VIV China set to outshine past editions
The return of VIV China will offer insight into this fast changing market.
VIV China is only weeks away. This year, the event takes place from 6th-8th September and will be the largest industrial trade show of its kind in China.
Organizer VNU and its local partner CNAS are promising not only a healthy representation of national suppliers and buyers, but the event will also offer a very strong international presence, they say.
China has suffered from the economic crisis, but the agro-food industry enjoys increasing demand and, consequently, is continuing to increase capacity, and there is need for high quality inputs and production systems.
The feed industry has experienced a long period of strong growth but it has not been without problems. Contamination issues have resulted in the sector being more tightly-regulated and this, in part, is helping to drive demand for the latest technologies and the application of the latest techniques.
Ever more Chinese companies are meeting, or striving to meet, international standards for product quality and safety and this achievement is recognized by a growing number of international traders. The show’s organizers point out that VIV China is a place where visitors can see how fast the Chinese agro-industry is developing and trying to be a serious competitor on the international market for top quality products.
The country has huge potential for expanding its domestic agro-food industry as well as the production of all systems needed by this industry. Rising living standards are not only leading to greater consumption of meat, which in turn is driving up demand for feed, but also resulting in a greater diversity of meat consumption, which also has an impact on the types of feed produced.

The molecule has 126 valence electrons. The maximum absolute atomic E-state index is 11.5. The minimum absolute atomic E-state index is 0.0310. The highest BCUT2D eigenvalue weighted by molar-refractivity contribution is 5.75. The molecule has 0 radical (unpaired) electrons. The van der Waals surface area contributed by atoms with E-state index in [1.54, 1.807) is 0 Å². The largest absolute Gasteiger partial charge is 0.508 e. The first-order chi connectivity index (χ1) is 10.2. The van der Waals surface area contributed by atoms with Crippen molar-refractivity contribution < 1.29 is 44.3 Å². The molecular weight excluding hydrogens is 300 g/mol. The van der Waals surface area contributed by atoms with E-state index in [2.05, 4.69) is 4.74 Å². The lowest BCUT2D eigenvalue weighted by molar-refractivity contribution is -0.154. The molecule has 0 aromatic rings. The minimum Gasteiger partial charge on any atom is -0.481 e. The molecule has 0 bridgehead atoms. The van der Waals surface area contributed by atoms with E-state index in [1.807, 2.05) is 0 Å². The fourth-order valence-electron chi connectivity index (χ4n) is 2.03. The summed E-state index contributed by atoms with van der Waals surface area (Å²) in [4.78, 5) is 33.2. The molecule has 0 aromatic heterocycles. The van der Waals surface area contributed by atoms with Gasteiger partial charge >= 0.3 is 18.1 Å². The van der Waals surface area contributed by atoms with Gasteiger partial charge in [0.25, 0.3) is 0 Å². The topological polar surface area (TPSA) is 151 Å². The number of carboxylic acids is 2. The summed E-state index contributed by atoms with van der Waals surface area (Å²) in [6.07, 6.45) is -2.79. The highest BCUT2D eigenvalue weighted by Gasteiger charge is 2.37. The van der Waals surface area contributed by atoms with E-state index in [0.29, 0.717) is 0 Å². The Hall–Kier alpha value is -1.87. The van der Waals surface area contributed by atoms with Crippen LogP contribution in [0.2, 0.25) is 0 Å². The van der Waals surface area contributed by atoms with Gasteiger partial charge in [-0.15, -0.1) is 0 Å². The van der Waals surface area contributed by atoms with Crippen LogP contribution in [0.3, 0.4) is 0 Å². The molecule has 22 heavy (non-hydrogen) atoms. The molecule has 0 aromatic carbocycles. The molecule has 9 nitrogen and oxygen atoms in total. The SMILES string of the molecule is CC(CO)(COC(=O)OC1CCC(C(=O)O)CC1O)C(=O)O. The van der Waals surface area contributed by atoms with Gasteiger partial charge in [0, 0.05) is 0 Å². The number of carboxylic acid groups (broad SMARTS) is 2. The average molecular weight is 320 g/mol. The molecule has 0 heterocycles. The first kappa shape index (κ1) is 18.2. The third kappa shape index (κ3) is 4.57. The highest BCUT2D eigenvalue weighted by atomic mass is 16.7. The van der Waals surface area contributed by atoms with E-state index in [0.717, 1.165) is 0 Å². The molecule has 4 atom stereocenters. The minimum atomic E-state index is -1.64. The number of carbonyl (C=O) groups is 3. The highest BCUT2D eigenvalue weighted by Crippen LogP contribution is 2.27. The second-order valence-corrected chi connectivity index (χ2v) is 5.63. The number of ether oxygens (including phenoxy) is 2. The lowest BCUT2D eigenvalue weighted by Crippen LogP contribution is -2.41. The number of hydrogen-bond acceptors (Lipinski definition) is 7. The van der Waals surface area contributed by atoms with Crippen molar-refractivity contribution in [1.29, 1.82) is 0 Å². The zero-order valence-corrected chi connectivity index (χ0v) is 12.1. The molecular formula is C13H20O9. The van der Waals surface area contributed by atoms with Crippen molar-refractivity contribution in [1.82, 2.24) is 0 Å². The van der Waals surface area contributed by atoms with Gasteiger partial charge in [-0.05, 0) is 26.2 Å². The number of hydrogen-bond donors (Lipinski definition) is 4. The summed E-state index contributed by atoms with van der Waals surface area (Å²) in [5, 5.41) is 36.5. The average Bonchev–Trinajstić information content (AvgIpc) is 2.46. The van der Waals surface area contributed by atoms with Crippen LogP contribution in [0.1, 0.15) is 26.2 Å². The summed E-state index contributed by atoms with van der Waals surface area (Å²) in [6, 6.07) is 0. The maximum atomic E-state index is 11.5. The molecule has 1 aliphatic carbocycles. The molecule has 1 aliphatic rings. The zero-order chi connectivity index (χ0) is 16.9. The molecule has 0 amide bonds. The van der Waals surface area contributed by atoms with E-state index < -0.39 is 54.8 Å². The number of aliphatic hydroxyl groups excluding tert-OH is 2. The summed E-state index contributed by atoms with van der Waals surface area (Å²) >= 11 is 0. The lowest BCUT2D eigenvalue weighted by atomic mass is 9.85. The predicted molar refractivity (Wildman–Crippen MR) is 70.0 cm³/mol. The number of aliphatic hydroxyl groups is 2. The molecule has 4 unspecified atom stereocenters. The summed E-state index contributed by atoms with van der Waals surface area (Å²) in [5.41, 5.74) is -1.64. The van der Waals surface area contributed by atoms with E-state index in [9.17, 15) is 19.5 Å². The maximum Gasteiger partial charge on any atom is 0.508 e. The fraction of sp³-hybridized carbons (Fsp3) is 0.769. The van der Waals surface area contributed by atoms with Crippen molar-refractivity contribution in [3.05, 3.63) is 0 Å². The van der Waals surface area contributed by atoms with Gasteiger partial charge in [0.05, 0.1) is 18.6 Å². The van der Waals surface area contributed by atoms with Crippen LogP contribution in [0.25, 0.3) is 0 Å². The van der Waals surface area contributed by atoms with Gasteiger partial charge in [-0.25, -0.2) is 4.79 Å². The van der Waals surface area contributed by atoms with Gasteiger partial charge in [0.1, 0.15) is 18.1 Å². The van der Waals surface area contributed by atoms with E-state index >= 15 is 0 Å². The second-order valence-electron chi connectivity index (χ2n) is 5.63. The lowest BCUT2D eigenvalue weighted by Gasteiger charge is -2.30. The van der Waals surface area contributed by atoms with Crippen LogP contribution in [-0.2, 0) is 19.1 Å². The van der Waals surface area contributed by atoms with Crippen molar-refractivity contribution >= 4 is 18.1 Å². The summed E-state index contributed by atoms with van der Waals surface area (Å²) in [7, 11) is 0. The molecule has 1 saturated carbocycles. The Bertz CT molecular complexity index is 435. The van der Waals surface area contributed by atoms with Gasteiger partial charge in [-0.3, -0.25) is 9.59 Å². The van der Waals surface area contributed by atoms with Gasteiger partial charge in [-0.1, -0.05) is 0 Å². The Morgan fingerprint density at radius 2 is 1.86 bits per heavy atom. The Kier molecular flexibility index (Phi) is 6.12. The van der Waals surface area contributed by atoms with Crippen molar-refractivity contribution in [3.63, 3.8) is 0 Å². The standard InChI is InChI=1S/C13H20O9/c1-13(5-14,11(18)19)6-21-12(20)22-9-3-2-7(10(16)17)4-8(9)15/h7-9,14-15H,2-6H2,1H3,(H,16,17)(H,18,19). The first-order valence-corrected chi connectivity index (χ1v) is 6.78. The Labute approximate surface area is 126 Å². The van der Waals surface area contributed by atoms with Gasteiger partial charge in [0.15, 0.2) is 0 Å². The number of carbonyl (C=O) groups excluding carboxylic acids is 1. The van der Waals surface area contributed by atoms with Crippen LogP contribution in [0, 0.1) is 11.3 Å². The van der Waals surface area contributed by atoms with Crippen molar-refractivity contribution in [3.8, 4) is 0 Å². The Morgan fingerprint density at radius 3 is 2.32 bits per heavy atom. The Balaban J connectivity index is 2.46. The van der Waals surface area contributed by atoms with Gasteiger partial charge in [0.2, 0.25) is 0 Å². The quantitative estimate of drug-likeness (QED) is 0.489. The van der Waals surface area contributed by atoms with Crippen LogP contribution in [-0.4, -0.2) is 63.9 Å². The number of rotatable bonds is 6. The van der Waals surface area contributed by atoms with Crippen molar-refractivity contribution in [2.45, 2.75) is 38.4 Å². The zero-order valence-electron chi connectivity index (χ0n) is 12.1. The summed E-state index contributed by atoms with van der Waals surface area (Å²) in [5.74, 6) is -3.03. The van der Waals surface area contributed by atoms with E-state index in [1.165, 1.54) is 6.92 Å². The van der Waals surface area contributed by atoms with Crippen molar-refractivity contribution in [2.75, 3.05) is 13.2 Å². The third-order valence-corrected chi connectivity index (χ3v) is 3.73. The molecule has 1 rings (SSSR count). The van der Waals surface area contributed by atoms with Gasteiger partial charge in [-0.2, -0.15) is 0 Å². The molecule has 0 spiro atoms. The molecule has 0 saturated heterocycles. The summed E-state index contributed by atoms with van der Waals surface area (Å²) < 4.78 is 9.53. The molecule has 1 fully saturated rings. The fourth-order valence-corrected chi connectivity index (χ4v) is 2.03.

While pig and poultry feeds dominate production, highest growth rates are being recorded for production of dairy and aqua feeds.
But this growth in demand for meat, and consequently feed, will increasingly present China with challenges. There are already large regional variations in the availability of feed ingredients, reports Rabobank, and, as demand rises, the country will have to look to importing more cheaply, processing more efficiently, or finding alternatives.
VIV China organizers VNU Exhibitions says that the local expertise and networks of its Chinese partner CNAS will ensure a strong representation of national suppliers and buyers at the event from all over China and adds that, considering the ongoing rise in investments in animal production and meat processing in the country, VIV China 2010 is set to exceed the results of VIV China 2008.